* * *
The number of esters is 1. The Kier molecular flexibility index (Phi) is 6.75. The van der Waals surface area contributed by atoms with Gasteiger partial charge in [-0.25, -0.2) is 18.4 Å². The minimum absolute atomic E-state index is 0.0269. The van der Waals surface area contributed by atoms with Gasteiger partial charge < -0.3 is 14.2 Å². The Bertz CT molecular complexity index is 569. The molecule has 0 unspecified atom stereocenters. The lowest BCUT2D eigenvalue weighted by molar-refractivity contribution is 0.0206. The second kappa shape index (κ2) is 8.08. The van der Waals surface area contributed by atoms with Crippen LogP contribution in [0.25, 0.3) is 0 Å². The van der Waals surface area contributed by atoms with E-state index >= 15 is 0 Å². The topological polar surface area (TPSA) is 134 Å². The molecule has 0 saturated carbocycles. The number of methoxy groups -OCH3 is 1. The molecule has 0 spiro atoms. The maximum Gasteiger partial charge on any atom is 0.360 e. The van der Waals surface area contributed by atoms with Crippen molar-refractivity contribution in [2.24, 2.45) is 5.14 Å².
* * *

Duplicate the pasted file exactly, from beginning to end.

The number of esters is 1. The Kier molecular flexibility index (Phi) is 6.75. The van der Waals surface area contributed by atoms with Gasteiger partial charge in [-0.25, -0.2) is 18.4 Å². The minimum absolute atomic E-state index is 0.0269. The van der Waals surface area contributed by atoms with Gasteiger partial charge < -0.3 is 14.2 Å². The Bertz CT molecular complexity index is 569. The molecule has 0 unspecified atom stereocenters. The lowest BCUT2D eigenvalue weighted by molar-refractivity contribution is 0.0206. The second kappa shape index (κ2) is 8.08. The van der Waals surface area contributed by atoms with Crippen LogP contribution in [0.25, 0.3) is 0 Å². The van der Waals surface area contributed by atoms with E-state index >= 15 is 0 Å². The topological polar surface area (TPSA) is 134 Å². The molecule has 0 saturated carbocycles. The number of methoxy groups -OCH3 is 1. The molecule has 0 spiro atoms. The maximum Gasteiger partial charge on any atom is 0.360 e. The van der Waals surface area contributed by atoms with Crippen molar-refractivity contribution in [2.24, 2.45) is 5.14 Å².